Vocabulary (Telecommunications)

Collection of words (nouns, verbs) and meanings within the construct of a given telecommunications context.  Note: tag names are representations of (derived from) specific vocabulary words.




an XML document that follows all the rules of the XML specification but is not necessarily valid according to an associated schema.


World Wide Web Consortium (W3C) Recommendation

reflects consensus within W3C that the ideas or technology specified by a Recommendation are appropriate for widespread deployment and promote W3C's mission



defines constructs that may be inserted into XML schemas and XML documents to describe links between objects; uses XML syntax to create structures that can describe the simple unidirectional hyperlinks of today's HTML as well as more sophisticated links


XML aware

any software application that recognizes the XML data format and understands XML concepts


XML declaration

·        an optional declaration at the top of an XML document that specifies the version of XML and an encoding declaration.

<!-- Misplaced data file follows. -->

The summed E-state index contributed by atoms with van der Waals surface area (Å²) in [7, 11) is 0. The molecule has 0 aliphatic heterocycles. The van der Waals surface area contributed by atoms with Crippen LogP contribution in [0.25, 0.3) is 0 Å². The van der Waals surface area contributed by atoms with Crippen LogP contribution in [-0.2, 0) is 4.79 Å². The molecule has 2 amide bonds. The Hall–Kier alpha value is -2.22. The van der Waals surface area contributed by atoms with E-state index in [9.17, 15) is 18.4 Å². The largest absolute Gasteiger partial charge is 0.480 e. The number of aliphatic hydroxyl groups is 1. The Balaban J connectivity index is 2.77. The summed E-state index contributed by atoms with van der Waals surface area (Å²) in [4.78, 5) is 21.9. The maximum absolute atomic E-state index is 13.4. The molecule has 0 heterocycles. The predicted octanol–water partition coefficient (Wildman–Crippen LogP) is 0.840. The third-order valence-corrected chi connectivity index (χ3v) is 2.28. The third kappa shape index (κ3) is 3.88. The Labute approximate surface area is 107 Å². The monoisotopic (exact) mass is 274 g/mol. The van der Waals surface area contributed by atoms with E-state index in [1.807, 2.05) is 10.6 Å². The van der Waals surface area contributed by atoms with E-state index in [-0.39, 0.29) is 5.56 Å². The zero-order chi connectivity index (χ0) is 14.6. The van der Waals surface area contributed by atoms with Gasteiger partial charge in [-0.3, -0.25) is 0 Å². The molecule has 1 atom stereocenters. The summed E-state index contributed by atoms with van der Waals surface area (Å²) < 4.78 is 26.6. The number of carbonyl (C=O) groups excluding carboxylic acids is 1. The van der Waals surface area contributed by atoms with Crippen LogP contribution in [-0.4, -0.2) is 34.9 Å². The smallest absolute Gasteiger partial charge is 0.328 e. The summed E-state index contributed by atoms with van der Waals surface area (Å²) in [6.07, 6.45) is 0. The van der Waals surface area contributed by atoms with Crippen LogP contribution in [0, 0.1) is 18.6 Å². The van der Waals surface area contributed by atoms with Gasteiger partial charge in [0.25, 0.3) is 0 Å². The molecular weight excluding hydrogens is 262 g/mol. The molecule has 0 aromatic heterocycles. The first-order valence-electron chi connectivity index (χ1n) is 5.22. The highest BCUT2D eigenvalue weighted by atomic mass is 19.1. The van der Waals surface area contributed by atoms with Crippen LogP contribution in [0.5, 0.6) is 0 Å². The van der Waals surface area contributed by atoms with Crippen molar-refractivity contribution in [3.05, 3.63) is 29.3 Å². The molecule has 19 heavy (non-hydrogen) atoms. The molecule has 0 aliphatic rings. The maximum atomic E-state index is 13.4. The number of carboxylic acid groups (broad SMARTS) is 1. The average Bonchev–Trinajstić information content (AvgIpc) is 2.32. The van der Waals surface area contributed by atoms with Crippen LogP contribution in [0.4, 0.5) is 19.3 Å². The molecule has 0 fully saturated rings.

XML derivative


any dialect of XML defined by a DTD that is designed to support a specialized purpose, or vertical market; examples are CML (Chemical Markup Language), MathML, FPML (financial products markup language), and WML (wireless markup language)


XML dialect

Same as XML derivative


XML editors


software that allows basic data/metadata editing functions and explicit control over XML markup.


XML entities


special sets of characters that help expand document content without increasing the overall character count; internal entities act as typing shortcuts or macros; external entities incorporate content from outside sources into the main document.


XML Metadata Interchange (XMI)


an open information interchange model intended to give developers working with object technology the ability to exchange programming data over the Internet in a standardized way, bringing consistency and compatibility to applications created in collaborative environments. XMI is intended for storage in a traditional file system or for streaming across the Internet from a database or repository. The XML Metadata Interchange Format (XMI) specifies an open information interchange model that is intended to give developers working with object technology the ability to exchange programming data over the Internet in a standardized way, thus bringing consistency and compatibility to applications created in collaborative environments.  By establishing an industry standard for storing and sharing object‑programming information, development teams using various tools from multiple vendors can still collaborate on applications. XMI is a standard of the OMG (Object Management Group), adopted in March 1999.